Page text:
MoS2–Pd composites for hydrogen detection at room temperature

by | Apr 30, 2015

Researchers present a molybdenum disulfide–palladium composite system for highly sensitive detection of hydrogen at room temperature.

advs201500004_sensor-schemeResearchers at the University of California – San Diego report the use of molybdenum disulfide–palladium composites for highly sensitive detection of hydrogen at room temperature. Particular applications of this technology are in detection of H2 leaks from fuel cells, from which there can be serious safety concerns. Metal oxide sensors are often used, but they have a high operating temperature. Sensors that operate at room-temperature would be highly beneficial.

In the work by Professor Sungho Jin and co-workers, a solution-processed MoS2 nanosheet–palladium nanoparticle composite is presented – this composite shows a remarkable electrical response toward hydrogen with excellent response and recovery time.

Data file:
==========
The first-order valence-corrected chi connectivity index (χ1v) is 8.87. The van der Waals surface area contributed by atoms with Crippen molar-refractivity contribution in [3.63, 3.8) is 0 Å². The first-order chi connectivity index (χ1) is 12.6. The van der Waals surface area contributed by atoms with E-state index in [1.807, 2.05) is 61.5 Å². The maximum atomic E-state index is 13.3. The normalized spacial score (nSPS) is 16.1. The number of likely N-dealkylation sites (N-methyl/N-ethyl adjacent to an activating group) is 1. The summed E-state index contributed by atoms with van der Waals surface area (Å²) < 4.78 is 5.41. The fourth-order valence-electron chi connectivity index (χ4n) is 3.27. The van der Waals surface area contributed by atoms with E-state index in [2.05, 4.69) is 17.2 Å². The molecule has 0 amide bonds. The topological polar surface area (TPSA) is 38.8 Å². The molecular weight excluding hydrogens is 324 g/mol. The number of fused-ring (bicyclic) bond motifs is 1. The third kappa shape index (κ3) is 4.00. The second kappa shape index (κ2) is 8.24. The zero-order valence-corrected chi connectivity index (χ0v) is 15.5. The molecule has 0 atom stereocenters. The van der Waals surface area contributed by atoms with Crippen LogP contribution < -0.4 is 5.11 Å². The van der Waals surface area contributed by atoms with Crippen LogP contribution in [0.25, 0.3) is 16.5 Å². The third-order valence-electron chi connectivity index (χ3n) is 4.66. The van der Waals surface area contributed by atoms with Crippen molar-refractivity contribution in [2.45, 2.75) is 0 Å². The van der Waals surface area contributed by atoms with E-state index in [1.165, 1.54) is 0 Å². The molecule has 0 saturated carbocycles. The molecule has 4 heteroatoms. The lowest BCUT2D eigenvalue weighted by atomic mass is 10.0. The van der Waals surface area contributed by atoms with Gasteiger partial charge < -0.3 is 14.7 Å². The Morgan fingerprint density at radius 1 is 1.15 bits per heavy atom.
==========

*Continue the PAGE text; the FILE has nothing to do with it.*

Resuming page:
The composite is prepared by drop-casting of MoS2–PdCl2 solution in SiO2-coated silicon substrates, followed by annealing to reduce the PdCl2. This method produces highly exfoliated MoS2 nanosheets.


The role of palladium in the composite is critical as MoS2 nanosheets alone do not show any significant response to H2 exposure, whereas the composite shows a strong response to 50000 ppm H2. The response to H2 is characterized by a sharp decrease of resistance followed by saturation, and there is complete recovery in air without any heating or UV irradiation. Device response and recovery times were 40 and 83 s respectively. Furthermore, cross-sensitivity to ammonia, acetone, and ethanol is also shown to be minimal, and the device outperforms other candidate devices made from graphene–palladium composite films.

The mechanism for H2 sensing is proposed.

All in all, these results demonstrate the great potential of these systems in the inexpensive and scalable fabrication of high-sensitivity chemical sensors.

Advanced Science is a new journal from the team behind Advanced MaterialsAdvanced Functional Materials, and Small. The journal is fully Open Access and is free to read now at

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